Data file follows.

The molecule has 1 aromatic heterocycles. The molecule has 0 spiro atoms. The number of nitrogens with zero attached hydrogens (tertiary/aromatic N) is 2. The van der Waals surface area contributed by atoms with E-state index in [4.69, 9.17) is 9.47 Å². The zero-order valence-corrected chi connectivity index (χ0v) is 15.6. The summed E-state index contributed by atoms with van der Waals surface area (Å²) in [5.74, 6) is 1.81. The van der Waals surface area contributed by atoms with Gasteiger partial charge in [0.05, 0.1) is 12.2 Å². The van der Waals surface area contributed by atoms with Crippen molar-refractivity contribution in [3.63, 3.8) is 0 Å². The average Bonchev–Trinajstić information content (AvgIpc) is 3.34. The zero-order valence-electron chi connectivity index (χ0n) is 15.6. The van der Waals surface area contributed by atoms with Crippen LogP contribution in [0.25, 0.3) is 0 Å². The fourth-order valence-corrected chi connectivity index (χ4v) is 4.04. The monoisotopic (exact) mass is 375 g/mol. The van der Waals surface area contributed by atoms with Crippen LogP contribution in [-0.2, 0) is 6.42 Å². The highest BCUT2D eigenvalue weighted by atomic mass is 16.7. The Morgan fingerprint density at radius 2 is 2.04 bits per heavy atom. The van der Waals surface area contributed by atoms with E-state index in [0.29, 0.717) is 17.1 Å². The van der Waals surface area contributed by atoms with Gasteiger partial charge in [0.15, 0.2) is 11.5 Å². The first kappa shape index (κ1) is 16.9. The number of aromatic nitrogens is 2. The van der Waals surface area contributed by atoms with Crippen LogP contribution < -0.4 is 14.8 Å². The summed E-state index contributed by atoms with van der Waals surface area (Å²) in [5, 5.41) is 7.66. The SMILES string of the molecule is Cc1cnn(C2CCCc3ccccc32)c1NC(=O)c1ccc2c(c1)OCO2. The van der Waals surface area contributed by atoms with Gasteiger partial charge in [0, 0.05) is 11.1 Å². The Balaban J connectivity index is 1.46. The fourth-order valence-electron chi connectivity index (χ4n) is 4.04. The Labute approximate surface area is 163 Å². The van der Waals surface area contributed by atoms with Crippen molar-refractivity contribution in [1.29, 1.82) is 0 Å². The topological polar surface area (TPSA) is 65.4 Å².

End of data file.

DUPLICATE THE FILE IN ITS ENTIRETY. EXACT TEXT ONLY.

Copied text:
The molecule has 1 aromatic heterocycles. The molecule has 0 spiro atoms. The number of nitrogens with zero attached hydrogens (tertiary/aromatic N) is 2. The van der Waals surface area contributed by atoms with E-state index in [4.69, 9.17) is 9.47 Å². The zero-order valence-corrected chi connectivity index (χ0v) is 15.6. The summed E-state index contributed by atoms with van der Waals surface area (Å²) in [5.74, 6) is 1.81. The van der Waals surface area contributed by atoms with Gasteiger partial charge in [0.05, 0.1) is 12.2 Å². The van der Waals surface area contributed by atoms with Crippen molar-refractivity contribution in [3.63, 3.8) is 0 Å². The average Bonchev–Trinajstić information content (AvgIpc) is 3.34. The zero-order valence-electron chi connectivity index (χ0n) is 15.6. The van der Waals surface area contributed by atoms with Crippen LogP contribution in [0.25, 0.3) is 0 Å². The fourth-order valence-corrected chi connectivity index (χ4v) is 4.04. The monoisotopic (exact) mass is 375 g/mol. The van der Waals surface area contributed by atoms with Crippen LogP contribution in [-0.2, 0) is 6.42 Å². The highest BCUT2D eigenvalue weighted by atomic mass is 16.7. The Morgan fingerprint density at radius 2 is 2.04 bits per heavy atom. The van der Waals surface area contributed by atoms with E-state index in [0.29, 0.717) is 17.1 Å². The van der Waals surface area contributed by atoms with Gasteiger partial charge in [0.15, 0.2) is 11.5 Å². The first kappa shape index (κ1) is 16.9. The number of aromatic nitrogens is 2. The van der Waals surface area contributed by atoms with Crippen LogP contribution < -0.4 is 14.8 Å². The summed E-state index contributed by atoms with van der Waals surface area (Å²) in [5, 5.41) is 7.66. The SMILES string of the molecule is Cc1cnn(C2CCCc3ccccc32)c1NC(=O)c1ccc2c(c1)OCO2. The van der Waals surface area contributed by atoms with Gasteiger partial charge in [0, 0.05) is 11.1 Å². The Balaban J connectivity index is 1.46. The fourth-order valence-electron chi connectivity index (χ4n) is 4.04. The Labute approximate surface area is 163 Å². The van der Waals surface area contributed by atoms with Crippen molar-refractivity contribution in [1.29, 1.82) is 0 Å². The topological polar surface area (TPSA) is 65.4 Å².